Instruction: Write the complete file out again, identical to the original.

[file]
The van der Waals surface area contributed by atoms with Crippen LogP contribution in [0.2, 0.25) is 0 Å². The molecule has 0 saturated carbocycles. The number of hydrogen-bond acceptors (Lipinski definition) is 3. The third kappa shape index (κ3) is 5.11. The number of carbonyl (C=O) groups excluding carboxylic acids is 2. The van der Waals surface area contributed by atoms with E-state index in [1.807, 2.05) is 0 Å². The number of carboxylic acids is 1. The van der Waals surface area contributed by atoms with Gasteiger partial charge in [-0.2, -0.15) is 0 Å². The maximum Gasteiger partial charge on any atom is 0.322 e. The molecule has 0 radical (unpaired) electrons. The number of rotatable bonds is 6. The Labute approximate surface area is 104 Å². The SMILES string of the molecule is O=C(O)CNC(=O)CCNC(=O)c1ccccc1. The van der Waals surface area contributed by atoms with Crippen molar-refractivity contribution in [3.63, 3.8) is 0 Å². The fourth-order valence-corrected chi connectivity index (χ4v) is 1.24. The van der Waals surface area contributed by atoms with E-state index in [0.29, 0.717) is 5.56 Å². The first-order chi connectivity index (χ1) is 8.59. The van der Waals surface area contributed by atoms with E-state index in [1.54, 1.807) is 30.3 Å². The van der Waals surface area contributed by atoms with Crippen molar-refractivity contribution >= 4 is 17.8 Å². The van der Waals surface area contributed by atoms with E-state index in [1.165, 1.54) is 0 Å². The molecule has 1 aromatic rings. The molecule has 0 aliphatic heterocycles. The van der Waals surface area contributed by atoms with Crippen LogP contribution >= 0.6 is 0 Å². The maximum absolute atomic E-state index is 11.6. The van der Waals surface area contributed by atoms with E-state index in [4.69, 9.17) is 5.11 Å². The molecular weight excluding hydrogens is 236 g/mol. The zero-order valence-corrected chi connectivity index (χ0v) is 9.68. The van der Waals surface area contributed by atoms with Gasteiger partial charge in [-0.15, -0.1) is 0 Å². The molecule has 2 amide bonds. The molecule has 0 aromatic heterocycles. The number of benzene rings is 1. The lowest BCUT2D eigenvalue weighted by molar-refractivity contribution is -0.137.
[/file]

The van der Waals surface area contributed by atoms with Crippen LogP contribution in [0.2, 0.25) is 0 Å². The molecule has 0 saturated carbocycles. The number of hydrogen-bond acceptors (Lipinski definition) is 3. The third kappa shape index (κ3) is 5.11. The number of carbonyl (C=O) groups excluding carboxylic acids is 2. The van der Waals surface area contributed by atoms with E-state index in [1.807, 2.05) is 0 Å². The number of carboxylic acids is 1. The van der Waals surface area contributed by atoms with Gasteiger partial charge in [-0.2, -0.15) is 0 Å². The maximum Gasteiger partial charge on any atom is 0.322 e. The molecule has 0 radical (unpaired) electrons. The number of rotatable bonds is 6. The Labute approximate surface area is 104 Å². The SMILES string of the molecule is O=C(O)CNC(=O)CCNC(=O)c1ccccc1. The van der Waals surface area contributed by atoms with Crippen molar-refractivity contribution in [3.63, 3.8) is 0 Å². The fourth-order valence-corrected chi connectivity index (χ4v) is 1.24. The van der Waals surface area contributed by atoms with E-state index in [0.29, 0.717) is 5.56 Å². The first-order chi connectivity index (χ1) is 8.59. The van der Waals surface area contributed by atoms with E-state index in [1.54, 1.807) is 30.3 Å². The van der Waals surface area contributed by atoms with Crippen molar-refractivity contribution >= 4 is 17.8 Å². The van der Waals surface area contributed by atoms with E-state index in [1.165, 1.54) is 0 Å². The molecule has 1 aromatic rings. The molecule has 0 aliphatic heterocycles. The van der Waals surface area contributed by atoms with Crippen LogP contribution >= 0.6 is 0 Å². The maximum absolute atomic E-state index is 11.6. The van der Waals surface area contributed by atoms with E-state index in [4.69, 9.17) is 5.11 Å². The molecular weight excluding hydrogens is 236 g/mol. The zero-order valence-corrected chi connectivity index (χ0v) is 9.68. The van der Waals surface area contributed by atoms with Gasteiger partial charge in [-0.15, -0.1) is 0 Å². The molecule has 2 amide bonds. The molecule has 0 aromatic heterocycles. The number of benzene rings is 1. The lowest BCUT2D eigenvalue weighted by molar-refractivity contribution is -0.137.